Promise and deliver VIP treatment

VIP treatment

One of the biggest complaints that employees give about referrals is that they, as the referrer, aren’t updated on the hiring process. They have to ask their friend for updates, or hound the recruiting team. When someone takes the time and social capital to refer someone for an open position, give them a way to be part of the process -- and make this loud and clear in the messages you send to them about referrals. While simple hacks like calendar reminders and tagging referral conversations in your email go a long way to reminding you to update employees, modern ATS tools like Greenhouse (and yes, Drafted) allow referrers to log in and see their candidate’s progress.

Don’t be afraid to make referrals feel welcome, too. Candidate referrals get hired faster, onboard faster, and last longer at your company than any other candidate source.

Try this: Develop a service-level agreement (SLA) with employees for how you will treat referral candidates, and how and when you will update them. You can do this manually with reminders, or use technology to track each candidate’s progress.

Offer resources to make referring easier

Although it’s surprising, most of your employees don’t know what to say about your company. Unless you’re a sales person, hitting the phones with your pitch every day, or a marketer who knows your company positioning by heart, your employees are probably writing something like this to reach out to referrals, “Hey, what’s up? We have an open Product Manager position. It’s pretty cool here. We get free lunch on Tuesdays and a have co-ed softball team.”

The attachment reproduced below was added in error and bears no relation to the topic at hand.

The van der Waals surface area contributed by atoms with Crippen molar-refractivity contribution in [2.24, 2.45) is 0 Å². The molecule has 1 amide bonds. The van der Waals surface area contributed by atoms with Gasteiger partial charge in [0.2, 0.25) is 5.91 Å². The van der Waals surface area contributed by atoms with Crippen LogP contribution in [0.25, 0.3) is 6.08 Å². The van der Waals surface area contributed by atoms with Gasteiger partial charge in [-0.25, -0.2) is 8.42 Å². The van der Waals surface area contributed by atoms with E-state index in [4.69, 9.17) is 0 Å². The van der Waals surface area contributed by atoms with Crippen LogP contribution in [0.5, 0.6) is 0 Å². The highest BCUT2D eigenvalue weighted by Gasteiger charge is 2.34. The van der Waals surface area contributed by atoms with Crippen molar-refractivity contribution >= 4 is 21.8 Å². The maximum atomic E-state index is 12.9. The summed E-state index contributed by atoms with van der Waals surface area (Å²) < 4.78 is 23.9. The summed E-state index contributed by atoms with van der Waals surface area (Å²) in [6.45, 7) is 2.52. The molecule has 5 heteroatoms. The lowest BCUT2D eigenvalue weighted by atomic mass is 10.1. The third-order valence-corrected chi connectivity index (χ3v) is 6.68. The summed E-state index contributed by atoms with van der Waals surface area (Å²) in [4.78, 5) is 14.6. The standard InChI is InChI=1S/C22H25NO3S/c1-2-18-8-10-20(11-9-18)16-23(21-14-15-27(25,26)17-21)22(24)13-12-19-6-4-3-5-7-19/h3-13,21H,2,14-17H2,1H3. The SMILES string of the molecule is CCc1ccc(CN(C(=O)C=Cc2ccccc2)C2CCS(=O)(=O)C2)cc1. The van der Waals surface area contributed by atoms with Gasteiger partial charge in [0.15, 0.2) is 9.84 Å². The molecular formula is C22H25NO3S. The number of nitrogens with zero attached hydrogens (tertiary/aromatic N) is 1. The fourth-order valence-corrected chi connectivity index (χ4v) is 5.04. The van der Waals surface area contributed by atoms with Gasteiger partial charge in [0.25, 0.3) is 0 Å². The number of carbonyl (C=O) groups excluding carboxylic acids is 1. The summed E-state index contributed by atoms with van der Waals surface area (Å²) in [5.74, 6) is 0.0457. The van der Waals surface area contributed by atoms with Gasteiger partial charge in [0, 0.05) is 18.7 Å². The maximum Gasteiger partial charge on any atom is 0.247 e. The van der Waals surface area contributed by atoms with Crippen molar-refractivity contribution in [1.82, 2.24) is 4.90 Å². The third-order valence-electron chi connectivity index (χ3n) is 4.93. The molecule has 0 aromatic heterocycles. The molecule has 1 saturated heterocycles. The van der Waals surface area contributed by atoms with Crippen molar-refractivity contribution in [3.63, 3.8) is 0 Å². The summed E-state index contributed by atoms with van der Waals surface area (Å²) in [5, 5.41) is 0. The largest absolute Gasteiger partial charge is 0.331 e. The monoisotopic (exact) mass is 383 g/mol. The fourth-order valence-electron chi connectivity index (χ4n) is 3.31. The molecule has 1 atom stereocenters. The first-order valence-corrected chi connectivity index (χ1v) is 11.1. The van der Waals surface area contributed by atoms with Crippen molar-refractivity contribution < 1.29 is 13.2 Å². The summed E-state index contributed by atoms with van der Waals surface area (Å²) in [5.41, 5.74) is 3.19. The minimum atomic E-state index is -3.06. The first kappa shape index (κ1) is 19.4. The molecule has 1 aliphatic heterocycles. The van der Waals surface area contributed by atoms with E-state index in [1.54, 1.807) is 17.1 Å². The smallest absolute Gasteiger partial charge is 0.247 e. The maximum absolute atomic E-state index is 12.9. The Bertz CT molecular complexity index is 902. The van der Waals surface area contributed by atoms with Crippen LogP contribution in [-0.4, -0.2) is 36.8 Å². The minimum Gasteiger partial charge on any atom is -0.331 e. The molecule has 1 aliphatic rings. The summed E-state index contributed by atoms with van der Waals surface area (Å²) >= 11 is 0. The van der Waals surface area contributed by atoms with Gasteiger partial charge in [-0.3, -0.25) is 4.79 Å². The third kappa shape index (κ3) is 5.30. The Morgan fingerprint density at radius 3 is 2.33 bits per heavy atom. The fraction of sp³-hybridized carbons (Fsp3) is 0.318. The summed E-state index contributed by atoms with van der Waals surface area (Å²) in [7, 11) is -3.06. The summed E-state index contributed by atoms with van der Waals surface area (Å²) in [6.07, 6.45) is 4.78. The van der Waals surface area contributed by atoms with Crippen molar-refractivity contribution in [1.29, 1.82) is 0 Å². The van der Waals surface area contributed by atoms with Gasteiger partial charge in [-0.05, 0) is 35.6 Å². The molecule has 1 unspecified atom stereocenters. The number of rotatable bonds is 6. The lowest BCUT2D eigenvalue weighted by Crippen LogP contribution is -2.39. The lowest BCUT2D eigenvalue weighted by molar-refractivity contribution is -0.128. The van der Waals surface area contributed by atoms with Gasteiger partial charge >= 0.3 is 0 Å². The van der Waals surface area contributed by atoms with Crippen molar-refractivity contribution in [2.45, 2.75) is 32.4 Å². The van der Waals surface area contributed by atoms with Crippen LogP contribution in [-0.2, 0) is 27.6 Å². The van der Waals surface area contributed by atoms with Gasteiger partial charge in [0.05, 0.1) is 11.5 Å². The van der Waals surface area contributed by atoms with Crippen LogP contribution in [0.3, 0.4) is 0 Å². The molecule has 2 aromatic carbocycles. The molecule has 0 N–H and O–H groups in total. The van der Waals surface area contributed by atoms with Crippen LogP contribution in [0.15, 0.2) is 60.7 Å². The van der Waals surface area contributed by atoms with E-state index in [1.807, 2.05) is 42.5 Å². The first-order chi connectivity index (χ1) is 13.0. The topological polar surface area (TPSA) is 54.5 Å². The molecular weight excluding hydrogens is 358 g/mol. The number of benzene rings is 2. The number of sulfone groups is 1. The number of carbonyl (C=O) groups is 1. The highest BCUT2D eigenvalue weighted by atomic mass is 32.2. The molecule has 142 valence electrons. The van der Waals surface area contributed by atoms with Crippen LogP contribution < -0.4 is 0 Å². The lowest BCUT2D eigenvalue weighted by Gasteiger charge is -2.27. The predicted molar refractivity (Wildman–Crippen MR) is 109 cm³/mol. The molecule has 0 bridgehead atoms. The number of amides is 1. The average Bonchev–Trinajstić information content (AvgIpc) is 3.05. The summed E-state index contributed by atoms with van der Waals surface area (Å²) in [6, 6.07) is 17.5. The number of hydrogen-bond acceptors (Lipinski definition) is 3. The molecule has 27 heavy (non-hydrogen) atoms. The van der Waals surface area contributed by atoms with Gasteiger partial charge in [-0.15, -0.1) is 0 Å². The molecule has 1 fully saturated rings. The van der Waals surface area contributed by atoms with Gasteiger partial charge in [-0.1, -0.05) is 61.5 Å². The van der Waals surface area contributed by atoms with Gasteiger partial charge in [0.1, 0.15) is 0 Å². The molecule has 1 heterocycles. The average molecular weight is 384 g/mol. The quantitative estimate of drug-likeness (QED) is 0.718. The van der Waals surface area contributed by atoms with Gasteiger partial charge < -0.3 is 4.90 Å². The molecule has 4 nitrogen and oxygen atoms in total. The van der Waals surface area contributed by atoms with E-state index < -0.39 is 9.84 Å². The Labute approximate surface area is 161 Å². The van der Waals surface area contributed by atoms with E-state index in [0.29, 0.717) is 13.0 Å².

Try this: Make it easy for employees by packaging up a shareable statement about your company, and each department -- and including these in your sample email. An example: “We're proud to be the fastest provider of on-demand frozen, organic dog food in the U.S. We’re driven by our love of four-legged furballs and a passion for local, sustainable meal options for every member of the family, whenever you need them." For your Engineering team, you’d write, “As a member of the Engineering team, you’ll be working with some of the most talented engineers and dog-lovers in the Bay Area, from companies like Barkbox, AirBnB, Slack, and Whistle.